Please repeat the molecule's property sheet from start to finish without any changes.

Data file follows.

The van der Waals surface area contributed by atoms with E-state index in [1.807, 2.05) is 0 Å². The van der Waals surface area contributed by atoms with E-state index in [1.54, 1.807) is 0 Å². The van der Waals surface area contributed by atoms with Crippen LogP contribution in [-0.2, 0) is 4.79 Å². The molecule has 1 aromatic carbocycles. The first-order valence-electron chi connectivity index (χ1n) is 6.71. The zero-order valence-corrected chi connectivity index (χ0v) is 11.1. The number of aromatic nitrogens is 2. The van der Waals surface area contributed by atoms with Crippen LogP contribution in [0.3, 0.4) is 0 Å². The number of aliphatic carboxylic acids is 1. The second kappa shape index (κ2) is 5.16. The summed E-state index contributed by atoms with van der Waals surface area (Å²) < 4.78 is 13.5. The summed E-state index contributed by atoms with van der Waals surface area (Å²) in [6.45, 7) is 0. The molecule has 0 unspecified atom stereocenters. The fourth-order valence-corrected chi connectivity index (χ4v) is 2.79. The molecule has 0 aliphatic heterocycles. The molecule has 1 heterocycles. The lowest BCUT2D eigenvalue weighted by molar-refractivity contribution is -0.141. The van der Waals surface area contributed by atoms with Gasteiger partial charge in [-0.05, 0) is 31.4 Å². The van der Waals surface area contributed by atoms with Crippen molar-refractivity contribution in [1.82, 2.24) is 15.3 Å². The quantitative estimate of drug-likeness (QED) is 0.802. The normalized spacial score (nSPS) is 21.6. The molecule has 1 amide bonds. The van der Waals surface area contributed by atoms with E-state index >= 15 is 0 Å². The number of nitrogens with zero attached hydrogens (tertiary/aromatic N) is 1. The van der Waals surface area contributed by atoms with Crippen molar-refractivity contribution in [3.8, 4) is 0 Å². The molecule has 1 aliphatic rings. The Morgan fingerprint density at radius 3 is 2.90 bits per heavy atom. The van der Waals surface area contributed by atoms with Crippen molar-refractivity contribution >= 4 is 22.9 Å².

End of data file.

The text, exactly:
The van der Waals surface area contributed by atoms with E-state index in [1.807, 2.05) is 0 Å². The van der Waals surface area contributed by atoms with E-state index in [1.54, 1.807) is 0 Å². The van der Waals surface area contributed by atoms with Crippen LogP contribution in [-0.2, 0) is 4.79 Å². The molecule has 1 aromatic carbocycles. The first-order valence-electron chi connectivity index (χ1n) is 6.71. The zero-order valence-corrected chi connectivity index (χ0v) is 11.1. The number of aromatic nitrogens is 2. The van der Waals surface area contributed by atoms with Crippen LogP contribution in [0.3, 0.4) is 0 Å². The number of aliphatic carboxylic acids is 1. The second kappa shape index (κ2) is 5.16. The summed E-state index contributed by atoms with van der Waals surface area (Å²) < 4.78 is 13.5. The summed E-state index contributed by atoms with van der Waals surface area (Å²) in [6.45, 7) is 0. The molecule has 0 unspecified atom stereocenters. The fourth-order valence-corrected chi connectivity index (χ4v) is 2.79. The molecule has 0 aliphatic heterocycles. The molecule has 1 heterocycles. The lowest BCUT2D eigenvalue weighted by molar-refractivity contribution is -0.141. The van der Waals surface area contributed by atoms with Gasteiger partial charge in [-0.05, 0) is 31.4 Å². The van der Waals surface area contributed by atoms with Crippen molar-refractivity contribution in [1.82, 2.24) is 15.3 Å². The quantitative estimate of drug-likeness (QED) is 0.802. The normalized spacial score (nSPS) is 21.6. The molecule has 1 amide bonds. The van der Waals surface area contributed by atoms with E-state index >= 15 is 0 Å². The number of nitrogens with zero attached hydrogens (tertiary/aromatic N) is 1. The van der Waals surface area contributed by atoms with Crippen molar-refractivity contribution in [3.8, 4) is 0 Å². The molecule has 1 aliphatic rings. The Morgan fingerprint density at radius 3 is 2.90 bits per heavy atom. The van der Waals surface area contributed by atoms with Crippen molar-refractivity contribution >= 4 is 22.9 Å².